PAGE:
Last Resort: Hospital Care in Canada
Women's ward, Royal Victoria Hospital, Montreal, QC, about 1894
Wm. Notman & Son
1930-1950, 20th century
Silver salts on film (safety) - Gelatin silver process
20 x 25 cm
Purchase from Associated Screen News Ltd.
© McCord Museum
Keywords: Architecture (8646) , medical (125) , Photograph (77678)
Keys to History
Hospitals usually accepted people of all circumstances and all nationalities. But not everyone shared the same status. Poor patients, who were most numerous, received free care and medicine.
Men and women were housed separately in large wards, each accommodating up to 50 patients. These were vast, high-ceilinged rooms with a row of iron beds aligned along either side of a centre aisle. Until the 1900s, the uncomfortable mattresses were often stuffed with kelp, straw or horsehair. The beds were sometimes separated by a nightstand and a chair.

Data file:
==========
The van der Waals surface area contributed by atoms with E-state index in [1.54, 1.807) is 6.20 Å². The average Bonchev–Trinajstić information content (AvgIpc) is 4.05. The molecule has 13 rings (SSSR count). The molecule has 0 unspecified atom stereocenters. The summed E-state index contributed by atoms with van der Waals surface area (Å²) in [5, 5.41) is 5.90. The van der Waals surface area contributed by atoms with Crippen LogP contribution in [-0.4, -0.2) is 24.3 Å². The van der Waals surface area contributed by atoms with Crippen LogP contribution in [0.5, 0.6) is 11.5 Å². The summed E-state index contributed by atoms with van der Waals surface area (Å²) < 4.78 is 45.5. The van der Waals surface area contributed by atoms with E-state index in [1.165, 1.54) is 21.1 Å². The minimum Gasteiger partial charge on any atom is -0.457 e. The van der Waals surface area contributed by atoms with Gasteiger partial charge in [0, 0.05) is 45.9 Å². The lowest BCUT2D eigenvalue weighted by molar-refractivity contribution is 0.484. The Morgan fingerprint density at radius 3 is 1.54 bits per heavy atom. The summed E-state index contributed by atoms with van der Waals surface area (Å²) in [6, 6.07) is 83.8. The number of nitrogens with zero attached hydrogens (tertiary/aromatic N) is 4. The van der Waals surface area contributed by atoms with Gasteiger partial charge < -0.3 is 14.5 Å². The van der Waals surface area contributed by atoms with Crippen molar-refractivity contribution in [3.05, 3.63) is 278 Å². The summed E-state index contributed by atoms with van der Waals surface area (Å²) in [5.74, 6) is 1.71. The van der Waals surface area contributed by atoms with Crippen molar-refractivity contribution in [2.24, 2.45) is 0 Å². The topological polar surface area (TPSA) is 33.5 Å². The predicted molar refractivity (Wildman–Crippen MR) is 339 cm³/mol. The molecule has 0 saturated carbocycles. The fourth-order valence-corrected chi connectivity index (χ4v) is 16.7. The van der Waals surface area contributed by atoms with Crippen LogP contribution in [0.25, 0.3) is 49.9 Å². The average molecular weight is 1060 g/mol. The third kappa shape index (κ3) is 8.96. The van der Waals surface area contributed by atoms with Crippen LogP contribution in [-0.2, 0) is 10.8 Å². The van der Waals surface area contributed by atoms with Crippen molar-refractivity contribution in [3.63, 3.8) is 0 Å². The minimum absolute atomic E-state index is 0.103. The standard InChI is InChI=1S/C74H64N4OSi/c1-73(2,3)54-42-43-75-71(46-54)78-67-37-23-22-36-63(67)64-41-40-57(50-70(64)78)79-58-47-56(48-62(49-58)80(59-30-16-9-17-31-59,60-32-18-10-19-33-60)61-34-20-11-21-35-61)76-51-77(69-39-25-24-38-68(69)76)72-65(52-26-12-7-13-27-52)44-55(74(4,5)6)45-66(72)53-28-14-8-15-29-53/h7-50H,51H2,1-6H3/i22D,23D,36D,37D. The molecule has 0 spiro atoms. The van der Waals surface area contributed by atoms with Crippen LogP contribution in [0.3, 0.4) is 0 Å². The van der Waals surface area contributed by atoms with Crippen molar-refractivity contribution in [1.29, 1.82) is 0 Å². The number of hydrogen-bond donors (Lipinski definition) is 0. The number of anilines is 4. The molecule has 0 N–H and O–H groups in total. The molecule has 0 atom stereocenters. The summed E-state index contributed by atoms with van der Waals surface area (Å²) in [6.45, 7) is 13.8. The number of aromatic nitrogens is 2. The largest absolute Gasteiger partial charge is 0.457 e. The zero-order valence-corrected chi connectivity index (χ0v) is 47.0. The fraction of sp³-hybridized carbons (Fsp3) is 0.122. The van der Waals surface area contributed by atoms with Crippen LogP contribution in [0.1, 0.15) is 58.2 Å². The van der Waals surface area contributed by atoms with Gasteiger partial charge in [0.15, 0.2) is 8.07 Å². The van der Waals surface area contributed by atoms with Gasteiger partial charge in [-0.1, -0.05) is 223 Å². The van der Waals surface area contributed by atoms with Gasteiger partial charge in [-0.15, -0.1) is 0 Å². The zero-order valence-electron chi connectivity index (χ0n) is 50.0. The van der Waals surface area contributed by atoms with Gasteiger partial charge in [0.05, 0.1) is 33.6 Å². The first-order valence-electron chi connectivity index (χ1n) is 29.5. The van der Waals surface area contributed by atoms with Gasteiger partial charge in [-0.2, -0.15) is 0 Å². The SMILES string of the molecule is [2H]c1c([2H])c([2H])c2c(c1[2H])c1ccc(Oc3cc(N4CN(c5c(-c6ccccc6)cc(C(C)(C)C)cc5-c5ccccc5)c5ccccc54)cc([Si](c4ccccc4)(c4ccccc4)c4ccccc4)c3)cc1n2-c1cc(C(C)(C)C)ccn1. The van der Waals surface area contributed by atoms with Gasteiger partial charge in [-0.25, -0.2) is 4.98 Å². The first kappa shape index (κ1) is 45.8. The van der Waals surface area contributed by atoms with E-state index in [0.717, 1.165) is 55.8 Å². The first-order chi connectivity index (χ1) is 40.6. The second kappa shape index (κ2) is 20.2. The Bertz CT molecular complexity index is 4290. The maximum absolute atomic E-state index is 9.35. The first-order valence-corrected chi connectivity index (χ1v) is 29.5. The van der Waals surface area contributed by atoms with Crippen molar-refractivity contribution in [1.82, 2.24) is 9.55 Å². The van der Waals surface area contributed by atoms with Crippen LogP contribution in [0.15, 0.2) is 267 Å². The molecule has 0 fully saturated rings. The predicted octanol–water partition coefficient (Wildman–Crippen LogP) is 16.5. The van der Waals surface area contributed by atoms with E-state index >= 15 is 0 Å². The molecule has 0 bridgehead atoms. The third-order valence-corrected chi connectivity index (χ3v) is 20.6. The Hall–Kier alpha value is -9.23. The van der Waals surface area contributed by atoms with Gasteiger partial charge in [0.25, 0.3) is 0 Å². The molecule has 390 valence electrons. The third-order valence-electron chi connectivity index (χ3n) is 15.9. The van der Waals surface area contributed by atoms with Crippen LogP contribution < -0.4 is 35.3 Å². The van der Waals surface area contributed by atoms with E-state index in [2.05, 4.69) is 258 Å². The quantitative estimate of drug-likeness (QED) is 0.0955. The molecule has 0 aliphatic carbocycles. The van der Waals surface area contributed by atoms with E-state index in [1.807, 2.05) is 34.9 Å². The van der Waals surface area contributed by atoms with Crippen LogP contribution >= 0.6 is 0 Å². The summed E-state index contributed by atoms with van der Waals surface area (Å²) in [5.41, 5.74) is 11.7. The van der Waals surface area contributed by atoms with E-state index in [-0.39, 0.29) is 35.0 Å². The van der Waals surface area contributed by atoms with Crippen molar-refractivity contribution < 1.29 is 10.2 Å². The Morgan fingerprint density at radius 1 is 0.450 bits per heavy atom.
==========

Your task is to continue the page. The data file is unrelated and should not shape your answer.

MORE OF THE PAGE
There were also wealthy patients, who paid for their hospitalization but enjoyed preferential treatment. Housed in comfortable private rooms, they had their own doctor, were tended by a nurse and could receive visitors at any time. These cases were rare, however.
This photo shows the women's ward of the recently opened Royal Victoria Hospital in Montreal. At the time, it was one of Canada's most modern hospitals.
The Royal Victoria Hospital, named in honour of Queen Victoria's Golden Jubilee, was built on Pine Avenue West, on the land it still occupies.
The Royal Victoria Hospital was founded in 1887 and admitted its first patients on January 1, 1894.
In the 19th century, many hospitals were built with the support of wealthy philanthropists. The Royal Victoria Hospital received large monetary contributions from Sir Donald Smith and Sir George Stephen, and the land was donated by the City of Montreal.